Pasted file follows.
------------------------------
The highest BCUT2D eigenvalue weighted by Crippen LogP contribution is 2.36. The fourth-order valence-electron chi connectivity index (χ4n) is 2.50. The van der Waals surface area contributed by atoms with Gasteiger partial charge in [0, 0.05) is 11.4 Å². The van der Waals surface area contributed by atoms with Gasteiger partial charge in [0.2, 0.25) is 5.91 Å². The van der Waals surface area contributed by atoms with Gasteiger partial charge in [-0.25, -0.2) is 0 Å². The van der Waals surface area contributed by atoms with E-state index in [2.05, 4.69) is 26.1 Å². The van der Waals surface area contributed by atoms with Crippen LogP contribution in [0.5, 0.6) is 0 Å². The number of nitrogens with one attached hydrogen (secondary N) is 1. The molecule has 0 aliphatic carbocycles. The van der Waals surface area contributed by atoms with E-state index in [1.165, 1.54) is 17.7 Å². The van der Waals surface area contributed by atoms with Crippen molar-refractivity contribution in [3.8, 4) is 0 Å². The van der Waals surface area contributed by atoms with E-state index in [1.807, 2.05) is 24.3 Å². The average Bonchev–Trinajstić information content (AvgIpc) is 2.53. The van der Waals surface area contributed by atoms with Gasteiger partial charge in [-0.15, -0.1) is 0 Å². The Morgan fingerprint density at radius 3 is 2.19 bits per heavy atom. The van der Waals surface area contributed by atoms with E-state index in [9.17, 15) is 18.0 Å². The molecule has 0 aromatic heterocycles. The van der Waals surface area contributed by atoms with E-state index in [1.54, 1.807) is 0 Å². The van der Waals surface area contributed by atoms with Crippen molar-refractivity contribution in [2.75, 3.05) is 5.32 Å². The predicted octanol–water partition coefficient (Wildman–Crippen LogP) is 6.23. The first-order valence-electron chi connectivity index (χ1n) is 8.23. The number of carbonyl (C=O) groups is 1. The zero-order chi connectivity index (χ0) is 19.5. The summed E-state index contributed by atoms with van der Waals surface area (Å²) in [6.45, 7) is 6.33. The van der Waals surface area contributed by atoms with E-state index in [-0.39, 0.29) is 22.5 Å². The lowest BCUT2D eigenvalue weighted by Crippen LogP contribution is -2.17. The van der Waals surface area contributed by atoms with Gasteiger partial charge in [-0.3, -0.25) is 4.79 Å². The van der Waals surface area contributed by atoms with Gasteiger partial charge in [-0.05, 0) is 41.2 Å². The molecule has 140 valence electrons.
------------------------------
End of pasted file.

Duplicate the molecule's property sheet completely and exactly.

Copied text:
The highest BCUT2D eigenvalue weighted by Crippen LogP contribution is 2.36. The fourth-order valence-electron chi connectivity index (χ4n) is 2.50. The van der Waals surface area contributed by atoms with Gasteiger partial charge in [0, 0.05) is 11.4 Å². The van der Waals surface area contributed by atoms with Gasteiger partial charge in [0.2, 0.25) is 5.91 Å². The van der Waals surface area contributed by atoms with Gasteiger partial charge in [-0.25, -0.2) is 0 Å². The van der Waals surface area contributed by atoms with E-state index in [2.05, 4.69) is 26.1 Å². The van der Waals surface area contributed by atoms with Crippen LogP contribution in [0.5, 0.6) is 0 Å². The number of nitrogens with one attached hydrogen (secondary N) is 1. The molecule has 0 aliphatic carbocycles. The van der Waals surface area contributed by atoms with E-state index in [1.165, 1.54) is 17.7 Å². The van der Waals surface area contributed by atoms with Crippen molar-refractivity contribution in [3.8, 4) is 0 Å². The van der Waals surface area contributed by atoms with E-state index in [1.807, 2.05) is 24.3 Å². The average Bonchev–Trinajstić information content (AvgIpc) is 2.53. The van der Waals surface area contributed by atoms with Gasteiger partial charge in [-0.15, -0.1) is 0 Å². The Morgan fingerprint density at radius 3 is 2.19 bits per heavy atom. The van der Waals surface area contributed by atoms with E-state index in [9.17, 15) is 18.0 Å². The molecule has 0 aromatic heterocycles. The van der Waals surface area contributed by atoms with E-state index in [1.54, 1.807) is 0 Å². The van der Waals surface area contributed by atoms with Crippen molar-refractivity contribution in [2.75, 3.05) is 5.32 Å². The predicted octanol–water partition coefficient (Wildman–Crippen LogP) is 6.23. The first-order valence-electron chi connectivity index (χ1n) is 8.23. The number of carbonyl (C=O) groups is 1. The zero-order chi connectivity index (χ0) is 19.5. The summed E-state index contributed by atoms with van der Waals surface area (Å²) in [6.45, 7) is 6.33. The van der Waals surface area contributed by atoms with E-state index in [-0.39, 0.29) is 22.5 Å². The lowest BCUT2D eigenvalue weighted by Crippen LogP contribution is -2.17. The van der Waals surface area contributed by atoms with Gasteiger partial charge in [-0.3, -0.25) is 4.79 Å². The van der Waals surface area contributed by atoms with Gasteiger partial charge in [-0.05, 0) is 41.2 Å². The molecule has 140 valence electrons.